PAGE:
The New(est) Dispensation of Kentucky’s Domain of Greed, Power, and Corruption
My institution, The University of Kentucky, continues to receive national media coverage for the embarrassments that take place on campus and in its administrative meetings. Our latest shameful news is that the University Board of Trustees met today to discuss whether or not they would accept Joe Craft’s proposed gift of $7 million and the handcuffed obligation to spend it on a new dorm for its college basketball players. The new dorm, if built, would be required to have the name “coal” in it, mostly because Craft is the CEO of Alliance Coal, LLC.
As expected, the Board of Trustees didn’t spend much time worrying about the ramifications of their decision and quickly voted to accept the gift and move forward with plans to build the new “Wildcat Coal Lodge.” There has been a great deal of buzz on campus the past few days, and now national media outlets are turning to cover the incident, and not without an attitude of condescension and pity either.
Check out what Dave Zirin, a sports editor at The Nation and the host of Edge of Sports Radio, has to say on the Rachel Maddow Show (MSNBC). The clip is interesting, even if misguided in its guffawing focus on the idiocy of naming buildings after coal, but Maddow does ask a good question about the role that private industry now holds in college athletics. This five-minute interview is yet one more sign that we need to supplement our news diet with more sources and more information than what appears on television.
Joe Craft has already donated millions of dollars to the University of Kentucky Athletics Association so it could build a new practice facility for the men’s basketball team. This project, while largely funded by Craft’s own pocketbook, did force the university to dip into its coffers (which, by the way, come from state tax payers), even though university administrators protested and said that UK is suffering from a “crisis in undergraduate education.”
Now, Craft has organized a group of influential coal barons, bankers, and other Lexington figures to form a group called “The Difference Makers.” The Kentucky Kernel features a story with a list of these people. These are precisely the people who exploit Kentucky’s land, people, and economies. They have access to the highest percentages of concentrated wealth in the state, and they could use their financial clout and resourcefulness to raise money for the university’s general education fund instead of its already bloated athletics department.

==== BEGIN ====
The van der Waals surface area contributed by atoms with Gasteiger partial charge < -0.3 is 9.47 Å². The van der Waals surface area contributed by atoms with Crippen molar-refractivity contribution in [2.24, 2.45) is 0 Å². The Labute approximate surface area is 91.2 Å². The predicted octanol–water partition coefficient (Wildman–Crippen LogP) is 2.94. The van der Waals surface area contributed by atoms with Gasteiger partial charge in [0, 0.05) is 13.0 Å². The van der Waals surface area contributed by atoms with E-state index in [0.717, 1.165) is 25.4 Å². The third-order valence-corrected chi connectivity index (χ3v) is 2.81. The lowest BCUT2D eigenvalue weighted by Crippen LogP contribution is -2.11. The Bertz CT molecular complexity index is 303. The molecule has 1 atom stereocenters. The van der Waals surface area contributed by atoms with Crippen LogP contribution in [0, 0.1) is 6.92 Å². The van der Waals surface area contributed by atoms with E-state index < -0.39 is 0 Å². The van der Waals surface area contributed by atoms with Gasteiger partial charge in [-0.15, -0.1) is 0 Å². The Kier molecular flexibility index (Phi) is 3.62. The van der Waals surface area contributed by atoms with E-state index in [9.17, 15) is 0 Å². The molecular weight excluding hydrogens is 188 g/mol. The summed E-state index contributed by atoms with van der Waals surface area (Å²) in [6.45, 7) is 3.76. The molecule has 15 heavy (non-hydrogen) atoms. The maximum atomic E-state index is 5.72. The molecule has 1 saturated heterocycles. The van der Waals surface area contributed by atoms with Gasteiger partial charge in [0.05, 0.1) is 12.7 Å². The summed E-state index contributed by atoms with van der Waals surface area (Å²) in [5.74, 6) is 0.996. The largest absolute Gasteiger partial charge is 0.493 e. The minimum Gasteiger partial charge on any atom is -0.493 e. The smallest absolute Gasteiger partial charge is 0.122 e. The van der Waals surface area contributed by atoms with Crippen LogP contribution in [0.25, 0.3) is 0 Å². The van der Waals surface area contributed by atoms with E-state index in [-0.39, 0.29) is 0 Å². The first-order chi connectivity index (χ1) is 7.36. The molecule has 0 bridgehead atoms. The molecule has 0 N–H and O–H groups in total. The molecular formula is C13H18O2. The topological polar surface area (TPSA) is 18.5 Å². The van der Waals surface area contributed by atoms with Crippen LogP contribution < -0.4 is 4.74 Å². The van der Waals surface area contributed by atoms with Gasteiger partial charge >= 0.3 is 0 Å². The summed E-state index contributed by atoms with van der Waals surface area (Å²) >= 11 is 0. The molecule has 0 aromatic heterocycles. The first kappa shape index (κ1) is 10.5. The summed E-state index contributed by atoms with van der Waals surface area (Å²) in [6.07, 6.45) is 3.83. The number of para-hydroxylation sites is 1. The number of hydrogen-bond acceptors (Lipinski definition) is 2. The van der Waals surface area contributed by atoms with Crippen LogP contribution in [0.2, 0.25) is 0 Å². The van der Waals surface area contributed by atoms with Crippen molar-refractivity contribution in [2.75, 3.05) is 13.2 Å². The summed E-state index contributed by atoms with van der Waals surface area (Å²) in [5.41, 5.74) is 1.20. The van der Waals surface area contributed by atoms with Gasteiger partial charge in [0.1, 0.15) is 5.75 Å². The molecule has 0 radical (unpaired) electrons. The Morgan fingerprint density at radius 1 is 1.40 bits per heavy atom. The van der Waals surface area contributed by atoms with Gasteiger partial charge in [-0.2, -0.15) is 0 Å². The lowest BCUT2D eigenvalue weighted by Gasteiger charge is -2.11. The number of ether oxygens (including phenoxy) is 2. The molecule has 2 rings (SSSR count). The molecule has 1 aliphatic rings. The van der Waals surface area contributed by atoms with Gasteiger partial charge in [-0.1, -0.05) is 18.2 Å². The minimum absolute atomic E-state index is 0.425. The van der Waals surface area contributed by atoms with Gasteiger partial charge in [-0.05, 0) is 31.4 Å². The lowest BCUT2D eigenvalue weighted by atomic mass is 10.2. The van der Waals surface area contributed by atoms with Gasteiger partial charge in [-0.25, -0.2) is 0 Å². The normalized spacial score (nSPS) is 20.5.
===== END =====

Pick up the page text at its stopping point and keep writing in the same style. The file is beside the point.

Craft’s group had the audacity to announce their plans during an on-campus forum on coal and the university last week. Almost all of the university’s electricity comes by way of Kentucky coal, and various university leaders met to discuss the future of this energy resource and our responsibility as an institution to seek alternatives. Instead, it became another forum for Kentucky’s coal industry to advance its agenda vis-a-vis UK programming.
Back to Maddow’s point. Doesn’t this decision by the Board of Trustees constitute some sort of egregious violation of the line between corporate advertising and educational endeavor? It does, but she should have focused on the fact that such uneasy collaboration has been going on for a long time, mainly out of sad necessity. I’m currently sitting in the William T. Young library, writing in the Toyota Reading Room, a space that’s been subsidized by a predatory multi-national automotive company that’s done more to dismantle union labor in Kentucky than any industry except coal mining.
Universities like UK willingly turn to corporate deals and agreements because they feel as if they need the money. They are underfunded by state legislatures to be sure, but more often than not, universities simply allow billion dollar companies to profit off of their clientele. They get little in return. A good recent example is UK’s decision to allow Apple Computers to build a store in its Student Center.
What Maddow and Zirin also neglected to mention is that the Board of Trustees’ vote today is just one example of a longstanding partnership between the interests of big coal in Kentucky and University of Kentucky athletics. Last week, Friends of Coal sponsored a men’s basketball practice, which UK students could attend if they subjected themselves to watching women’s volleyball and men’s soccer games. Friends of Coal also sponsors replays at home football and basketball games. The formula for the coal industry, and a lot of other industries in Kentucky for that matter, is simple: find the product people in the state care about more passionately than anything (Kentucky basketball) and find ways for them to associate their positive passion toward it with their own product (in this case, coal.)
Zirin hits the nail on the head again. Lee Todd won’t do anything to stop this because he see all things university related as a business transaction. He hasn’t actually taught in a university since the early 1980s, he’s a former board member of IBM, and he’s hopelessly skewed by the values of the marketplace. The sun is not shining bright on my old Kentucky home today.